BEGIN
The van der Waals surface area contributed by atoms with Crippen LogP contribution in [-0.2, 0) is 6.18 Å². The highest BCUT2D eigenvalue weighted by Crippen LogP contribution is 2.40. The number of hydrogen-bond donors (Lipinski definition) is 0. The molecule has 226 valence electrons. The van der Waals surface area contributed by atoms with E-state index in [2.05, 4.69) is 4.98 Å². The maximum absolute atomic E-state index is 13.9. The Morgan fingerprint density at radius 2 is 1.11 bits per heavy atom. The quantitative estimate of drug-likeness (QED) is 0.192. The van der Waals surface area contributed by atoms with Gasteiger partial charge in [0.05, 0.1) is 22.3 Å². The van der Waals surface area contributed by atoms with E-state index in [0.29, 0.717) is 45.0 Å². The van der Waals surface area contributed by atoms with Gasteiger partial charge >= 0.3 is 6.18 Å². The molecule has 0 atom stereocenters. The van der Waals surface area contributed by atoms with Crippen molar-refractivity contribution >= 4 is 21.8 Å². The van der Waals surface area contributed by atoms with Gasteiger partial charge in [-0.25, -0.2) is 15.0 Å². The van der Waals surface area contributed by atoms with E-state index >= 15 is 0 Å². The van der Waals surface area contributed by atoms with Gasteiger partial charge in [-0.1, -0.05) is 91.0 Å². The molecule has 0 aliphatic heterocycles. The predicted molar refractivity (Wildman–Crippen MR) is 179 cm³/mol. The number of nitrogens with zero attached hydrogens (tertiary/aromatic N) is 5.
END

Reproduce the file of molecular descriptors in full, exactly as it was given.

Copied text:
The van der Waals surface area contributed by atoms with Crippen LogP contribution in [-0.2, 0) is 6.18 Å². The highest BCUT2D eigenvalue weighted by Crippen LogP contribution is 2.40. The number of hydrogen-bond donors (Lipinski definition) is 0. The molecule has 226 valence electrons. The van der Waals surface area contributed by atoms with E-state index in [2.05, 4.69) is 4.98 Å². The maximum absolute atomic E-state index is 13.9. The Morgan fingerprint density at radius 2 is 1.11 bits per heavy atom. The quantitative estimate of drug-likeness (QED) is 0.192. The van der Waals surface area contributed by atoms with Gasteiger partial charge in [0.05, 0.1) is 22.3 Å². The van der Waals surface area contributed by atoms with E-state index in [0.29, 0.717) is 45.0 Å². The van der Waals surface area contributed by atoms with Gasteiger partial charge >= 0.3 is 6.18 Å². The molecule has 0 atom stereocenters. The van der Waals surface area contributed by atoms with Crippen molar-refractivity contribution >= 4 is 21.8 Å². The van der Waals surface area contributed by atoms with Gasteiger partial charge in [-0.25, -0.2) is 15.0 Å². The van der Waals surface area contributed by atoms with E-state index >= 15 is 0 Å². The van der Waals surface area contributed by atoms with Gasteiger partial charge in [-0.1, -0.05) is 91.0 Å². The molecule has 0 aliphatic heterocycles. The predicted molar refractivity (Wildman–Crippen MR) is 179 cm³/mol. The number of nitrogens with zero attached hydrogens (tertiary/aromatic N) is 5.